Since January, I've done a series of posts on Yahoo, starting with this one here in which I reported Yahoo looked ripe for a deal. Only a week later, Microsoft made an offer for Yahoo here.
On February 18, I explained some of the terms used in a hostile takeover here. My last post on the subject was two weeks ago here.
Yahoo's CEO Jerry Yang has made it clear he is not interested in the Microsoft offer. The danger he faces is that his shareholders are impatient with Yahoo's lackluster performance over the last couple of years. His argument that the company is worth more than $45 billion rings hollow--especially in today's economy. How likely is it that the company will rebound when their revenues are based on advertising, and when most pundits believe the U.S. is moving (or has moved) into a recession?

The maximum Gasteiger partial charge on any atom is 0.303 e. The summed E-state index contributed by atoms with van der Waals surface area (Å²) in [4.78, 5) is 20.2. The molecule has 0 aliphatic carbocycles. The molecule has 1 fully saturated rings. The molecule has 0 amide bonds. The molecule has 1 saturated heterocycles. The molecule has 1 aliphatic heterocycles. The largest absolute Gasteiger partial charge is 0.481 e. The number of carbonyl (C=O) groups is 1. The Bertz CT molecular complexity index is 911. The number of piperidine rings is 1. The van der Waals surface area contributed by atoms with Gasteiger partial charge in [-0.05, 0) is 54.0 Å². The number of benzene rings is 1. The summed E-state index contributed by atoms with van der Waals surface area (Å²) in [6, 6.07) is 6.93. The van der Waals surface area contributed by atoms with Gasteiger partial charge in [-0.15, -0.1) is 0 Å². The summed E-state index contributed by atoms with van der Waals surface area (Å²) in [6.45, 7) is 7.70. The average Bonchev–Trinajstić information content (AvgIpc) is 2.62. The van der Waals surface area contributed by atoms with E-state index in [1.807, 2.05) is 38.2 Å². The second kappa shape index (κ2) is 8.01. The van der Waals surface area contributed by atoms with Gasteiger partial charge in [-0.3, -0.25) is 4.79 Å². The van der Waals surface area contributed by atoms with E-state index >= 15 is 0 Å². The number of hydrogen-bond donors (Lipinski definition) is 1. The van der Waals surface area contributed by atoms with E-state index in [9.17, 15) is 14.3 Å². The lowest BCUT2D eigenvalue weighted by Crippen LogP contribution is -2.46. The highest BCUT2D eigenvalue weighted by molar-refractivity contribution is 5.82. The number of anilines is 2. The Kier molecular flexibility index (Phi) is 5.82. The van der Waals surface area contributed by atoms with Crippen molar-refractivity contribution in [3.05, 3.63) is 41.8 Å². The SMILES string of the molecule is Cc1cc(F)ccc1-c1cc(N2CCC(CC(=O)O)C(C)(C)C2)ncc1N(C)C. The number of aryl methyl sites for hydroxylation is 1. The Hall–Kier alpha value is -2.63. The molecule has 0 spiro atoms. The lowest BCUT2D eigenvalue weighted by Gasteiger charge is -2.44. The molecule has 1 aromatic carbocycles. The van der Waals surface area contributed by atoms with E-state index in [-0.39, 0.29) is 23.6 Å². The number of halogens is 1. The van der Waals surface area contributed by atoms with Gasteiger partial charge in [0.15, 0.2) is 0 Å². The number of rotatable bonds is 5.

Microsoft has indicated it is prepared to take hostile action if necessary. One of its techniques might be to try and oust the Yahoo board of directors and replace them with people more favorable to the Microsoft offer. I've previously explained that the deadline for nominating a new slate of directors for Yahoo
was March 14th.
Yesterday, the Associated Press (AP) reported that Yahoo has postponed that deadline "hoping to gain more wiggle room as it tries to escape a takeover."
Yahoo has not announced the new deadline, which is based on
the date of its annual shareholder meeting. Once it announces the shareholder meeting date, Microsoft has ten days after that to nominate its own slate of directors.
This move gives Yahoo at best a couple of more months because the shareholders meeting has to be held by July 12.
Yahoo has been holding discussions with AOL (owned by Time Warner) and MySpace (owned by News Corp.), hoping to structure a deal that would allow Yahoo to remain independent.
The AP reports, "Most analysts still expect Microsoft to wind up buying Yahoo, possibly by raising its initial bid of $31 per share."
Stay tuned . . .